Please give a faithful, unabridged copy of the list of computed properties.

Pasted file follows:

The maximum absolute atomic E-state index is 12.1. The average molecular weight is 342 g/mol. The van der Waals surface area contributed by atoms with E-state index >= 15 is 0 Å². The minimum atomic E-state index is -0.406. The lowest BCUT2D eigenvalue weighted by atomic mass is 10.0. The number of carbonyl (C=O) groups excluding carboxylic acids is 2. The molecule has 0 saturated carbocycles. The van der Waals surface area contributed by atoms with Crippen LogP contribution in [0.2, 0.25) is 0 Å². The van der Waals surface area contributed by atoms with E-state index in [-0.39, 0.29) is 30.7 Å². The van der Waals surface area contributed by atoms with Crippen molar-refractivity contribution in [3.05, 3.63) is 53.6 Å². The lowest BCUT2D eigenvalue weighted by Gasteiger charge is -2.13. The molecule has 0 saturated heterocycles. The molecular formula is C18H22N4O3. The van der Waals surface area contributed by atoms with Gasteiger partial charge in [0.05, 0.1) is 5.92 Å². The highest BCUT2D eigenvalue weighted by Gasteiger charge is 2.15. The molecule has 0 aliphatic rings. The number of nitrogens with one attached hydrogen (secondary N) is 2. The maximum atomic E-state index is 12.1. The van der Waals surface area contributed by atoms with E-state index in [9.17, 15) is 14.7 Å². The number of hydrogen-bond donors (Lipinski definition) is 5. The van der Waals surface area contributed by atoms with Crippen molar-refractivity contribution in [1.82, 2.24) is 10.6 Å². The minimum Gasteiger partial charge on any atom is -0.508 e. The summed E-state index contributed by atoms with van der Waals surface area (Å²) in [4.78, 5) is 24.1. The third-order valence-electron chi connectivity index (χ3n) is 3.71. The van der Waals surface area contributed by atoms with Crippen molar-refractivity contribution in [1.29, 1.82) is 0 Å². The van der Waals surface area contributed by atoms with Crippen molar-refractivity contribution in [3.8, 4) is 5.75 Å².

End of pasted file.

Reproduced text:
The maximum absolute atomic E-state index is 12.1. The average molecular weight is 342 g/mol. The van der Waals surface area contributed by atoms with E-state index >= 15 is 0 Å². The minimum atomic E-state index is -0.406. The lowest BCUT2D eigenvalue weighted by atomic mass is 10.0. The number of carbonyl (C=O) groups excluding carboxylic acids is 2. The molecule has 0 saturated carbocycles. The van der Waals surface area contributed by atoms with Crippen LogP contribution in [0.2, 0.25) is 0 Å². The van der Waals surface area contributed by atoms with E-state index in [-0.39, 0.29) is 30.7 Å². The van der Waals surface area contributed by atoms with Crippen molar-refractivity contribution in [3.05, 3.63) is 53.6 Å². The lowest BCUT2D eigenvalue weighted by Gasteiger charge is -2.13. The molecule has 0 saturated heterocycles. The molecular formula is C18H22N4O3. The van der Waals surface area contributed by atoms with Gasteiger partial charge in [0.05, 0.1) is 5.92 Å². The highest BCUT2D eigenvalue weighted by Gasteiger charge is 2.15. The molecule has 0 aliphatic rings. The number of nitrogens with one attached hydrogen (secondary N) is 2. The maximum atomic E-state index is 12.1. The van der Waals surface area contributed by atoms with E-state index in [9.17, 15) is 14.7 Å². The number of hydrogen-bond donors (Lipinski definition) is 5. The van der Waals surface area contributed by atoms with Crippen molar-refractivity contribution in [1.82, 2.24) is 10.6 Å². The minimum Gasteiger partial charge on any atom is -0.508 e. The summed E-state index contributed by atoms with van der Waals surface area (Å²) in [4.78, 5) is 24.1. The third-order valence-electron chi connectivity index (χ3n) is 3.71. The van der Waals surface area contributed by atoms with Crippen molar-refractivity contribution in [1.29, 1.82) is 0 Å². The van der Waals surface area contributed by atoms with Crippen molar-refractivity contribution in [3.8, 4) is 5.75 Å².